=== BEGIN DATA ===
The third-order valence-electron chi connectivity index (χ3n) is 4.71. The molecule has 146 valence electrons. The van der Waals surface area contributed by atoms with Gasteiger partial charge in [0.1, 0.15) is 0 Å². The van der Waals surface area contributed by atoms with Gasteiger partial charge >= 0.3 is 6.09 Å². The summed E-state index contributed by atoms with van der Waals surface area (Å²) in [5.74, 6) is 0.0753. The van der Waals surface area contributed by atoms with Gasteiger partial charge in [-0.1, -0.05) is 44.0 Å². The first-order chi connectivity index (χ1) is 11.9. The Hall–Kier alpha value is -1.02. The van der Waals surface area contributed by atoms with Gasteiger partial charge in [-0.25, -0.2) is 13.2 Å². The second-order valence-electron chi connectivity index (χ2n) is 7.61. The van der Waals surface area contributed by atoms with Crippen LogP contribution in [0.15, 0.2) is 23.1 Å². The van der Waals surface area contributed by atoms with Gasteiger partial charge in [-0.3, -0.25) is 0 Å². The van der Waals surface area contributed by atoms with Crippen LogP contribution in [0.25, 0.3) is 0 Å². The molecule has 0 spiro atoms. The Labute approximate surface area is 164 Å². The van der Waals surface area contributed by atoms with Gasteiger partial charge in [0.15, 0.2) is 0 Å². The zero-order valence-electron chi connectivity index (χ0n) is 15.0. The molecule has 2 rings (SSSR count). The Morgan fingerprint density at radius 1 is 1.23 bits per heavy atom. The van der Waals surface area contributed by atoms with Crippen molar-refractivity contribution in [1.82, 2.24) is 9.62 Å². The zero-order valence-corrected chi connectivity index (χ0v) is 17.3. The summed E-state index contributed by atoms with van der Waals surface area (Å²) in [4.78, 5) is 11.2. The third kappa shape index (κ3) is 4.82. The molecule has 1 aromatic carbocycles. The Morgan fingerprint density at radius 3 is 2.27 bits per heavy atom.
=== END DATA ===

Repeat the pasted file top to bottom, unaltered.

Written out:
The third-order valence-electron chi connectivity index (χ3n) is 4.71. The molecule has 146 valence electrons. The van der Waals surface area contributed by atoms with Gasteiger partial charge in [0.1, 0.15) is 0 Å². The van der Waals surface area contributed by atoms with Gasteiger partial charge >= 0.3 is 6.09 Å². The summed E-state index contributed by atoms with van der Waals surface area (Å²) in [5.74, 6) is 0.0753. The van der Waals surface area contributed by atoms with Gasteiger partial charge in [-0.1, -0.05) is 44.0 Å². The first-order chi connectivity index (χ1) is 11.9. The Hall–Kier alpha value is -1.02. The van der Waals surface area contributed by atoms with Gasteiger partial charge in [-0.25, -0.2) is 13.2 Å². The second-order valence-electron chi connectivity index (χ2n) is 7.61. The van der Waals surface area contributed by atoms with Crippen LogP contribution in [0.15, 0.2) is 23.1 Å². The van der Waals surface area contributed by atoms with Gasteiger partial charge in [-0.3, -0.25) is 0 Å². The van der Waals surface area contributed by atoms with Crippen LogP contribution in [0.25, 0.3) is 0 Å². The molecule has 0 spiro atoms. The Labute approximate surface area is 164 Å². The van der Waals surface area contributed by atoms with Gasteiger partial charge in [0.15, 0.2) is 0 Å². The zero-order valence-electron chi connectivity index (χ0n) is 15.0. The molecule has 2 rings (SSSR count). The Morgan fingerprint density at radius 1 is 1.23 bits per heavy atom. The van der Waals surface area contributed by atoms with Crippen molar-refractivity contribution in [1.82, 2.24) is 9.62 Å². The zero-order valence-corrected chi connectivity index (χ0v) is 17.3. The summed E-state index contributed by atoms with van der Waals surface area (Å²) in [4.78, 5) is 11.2. The third kappa shape index (κ3) is 4.82. The molecule has 1 aromatic carbocycles. The Morgan fingerprint density at radius 3 is 2.27 bits per heavy atom.